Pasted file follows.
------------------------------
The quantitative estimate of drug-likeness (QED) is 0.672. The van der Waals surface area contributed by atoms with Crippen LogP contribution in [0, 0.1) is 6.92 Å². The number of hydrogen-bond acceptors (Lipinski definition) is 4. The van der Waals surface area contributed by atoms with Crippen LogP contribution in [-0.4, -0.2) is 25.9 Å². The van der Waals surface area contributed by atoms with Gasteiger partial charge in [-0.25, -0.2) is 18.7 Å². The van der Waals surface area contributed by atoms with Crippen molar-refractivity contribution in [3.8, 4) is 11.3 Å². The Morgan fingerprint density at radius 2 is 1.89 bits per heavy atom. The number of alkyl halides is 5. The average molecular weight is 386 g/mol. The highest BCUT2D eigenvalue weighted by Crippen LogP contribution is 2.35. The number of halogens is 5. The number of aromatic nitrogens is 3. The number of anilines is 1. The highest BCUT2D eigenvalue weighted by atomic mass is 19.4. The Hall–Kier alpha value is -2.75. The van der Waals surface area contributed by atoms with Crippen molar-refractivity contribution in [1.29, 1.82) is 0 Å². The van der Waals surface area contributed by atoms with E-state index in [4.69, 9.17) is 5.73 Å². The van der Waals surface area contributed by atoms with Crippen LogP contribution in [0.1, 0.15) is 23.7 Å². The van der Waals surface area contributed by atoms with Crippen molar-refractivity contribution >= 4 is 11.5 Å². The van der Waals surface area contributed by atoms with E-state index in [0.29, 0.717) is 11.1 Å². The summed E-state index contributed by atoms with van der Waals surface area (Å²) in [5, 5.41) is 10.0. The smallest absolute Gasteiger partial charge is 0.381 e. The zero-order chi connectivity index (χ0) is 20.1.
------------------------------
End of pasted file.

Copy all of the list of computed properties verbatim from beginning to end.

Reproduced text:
The quantitative estimate of drug-likeness (QED) is 0.672. The van der Waals surface area contributed by atoms with Crippen LogP contribution in [0, 0.1) is 6.92 Å². The number of hydrogen-bond acceptors (Lipinski definition) is 4. The van der Waals surface area contributed by atoms with Crippen LogP contribution in [-0.4, -0.2) is 25.9 Å². The van der Waals surface area contributed by atoms with Gasteiger partial charge in [-0.25, -0.2) is 18.7 Å². The van der Waals surface area contributed by atoms with Crippen molar-refractivity contribution in [3.8, 4) is 11.3 Å². The Morgan fingerprint density at radius 2 is 1.89 bits per heavy atom. The number of alkyl halides is 5. The average molecular weight is 386 g/mol. The highest BCUT2D eigenvalue weighted by Crippen LogP contribution is 2.35. The number of halogens is 5. The number of aromatic nitrogens is 3. The number of anilines is 1. The highest BCUT2D eigenvalue weighted by atomic mass is 19.4. The Hall–Kier alpha value is -2.75. The van der Waals surface area contributed by atoms with Crippen molar-refractivity contribution in [1.29, 1.82) is 0 Å². The van der Waals surface area contributed by atoms with E-state index in [4.69, 9.17) is 5.73 Å². The van der Waals surface area contributed by atoms with Crippen LogP contribution in [0.1, 0.15) is 23.7 Å². The van der Waals surface area contributed by atoms with Crippen molar-refractivity contribution >= 4 is 11.5 Å². The van der Waals surface area contributed by atoms with E-state index in [0.29, 0.717) is 11.1 Å². The summed E-state index contributed by atoms with van der Waals surface area (Å²) in [5, 5.41) is 10.0. The smallest absolute Gasteiger partial charge is 0.381 e. The zero-order chi connectivity index (χ0) is 20.1.